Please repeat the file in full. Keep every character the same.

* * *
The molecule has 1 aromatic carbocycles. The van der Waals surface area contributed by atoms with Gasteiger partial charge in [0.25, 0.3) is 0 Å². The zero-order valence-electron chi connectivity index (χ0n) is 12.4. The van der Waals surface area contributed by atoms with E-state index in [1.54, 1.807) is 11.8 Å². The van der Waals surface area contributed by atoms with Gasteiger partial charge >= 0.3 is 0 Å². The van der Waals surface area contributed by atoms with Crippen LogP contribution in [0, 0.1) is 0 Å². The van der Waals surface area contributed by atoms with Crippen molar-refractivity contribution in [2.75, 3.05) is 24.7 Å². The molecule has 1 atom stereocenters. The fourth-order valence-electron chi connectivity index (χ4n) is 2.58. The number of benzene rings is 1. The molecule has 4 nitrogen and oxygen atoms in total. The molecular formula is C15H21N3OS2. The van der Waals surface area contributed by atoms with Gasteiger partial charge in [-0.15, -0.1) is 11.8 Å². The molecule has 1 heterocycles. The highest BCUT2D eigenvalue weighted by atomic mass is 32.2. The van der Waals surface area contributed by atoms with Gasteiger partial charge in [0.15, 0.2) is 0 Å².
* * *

The molecule has 1 aromatic carbocycles. The van der Waals surface area contributed by atoms with Gasteiger partial charge in [0.25, 0.3) is 0 Å². The zero-order valence-electron chi connectivity index (χ0n) is 12.4. The van der Waals surface area contributed by atoms with E-state index in [1.54, 1.807) is 11.8 Å². The van der Waals surface area contributed by atoms with Gasteiger partial charge >= 0.3 is 0 Å². The van der Waals surface area contributed by atoms with Crippen LogP contribution in [0, 0.1) is 0 Å². The van der Waals surface area contributed by atoms with Crippen molar-refractivity contribution in [2.75, 3.05) is 24.7 Å². The molecule has 1 atom stereocenters. The fourth-order valence-electron chi connectivity index (χ4n) is 2.58. The number of benzene rings is 1. The molecule has 4 nitrogen and oxygen atoms in total. The molecular formula is C15H21N3OS2. The van der Waals surface area contributed by atoms with Gasteiger partial charge in [-0.15, -0.1) is 11.8 Å². The molecule has 1 heterocycles. The highest BCUT2D eigenvalue weighted by atomic mass is 32.2. The van der Waals surface area contributed by atoms with Gasteiger partial charge in [0.15, 0.2) is 0 Å².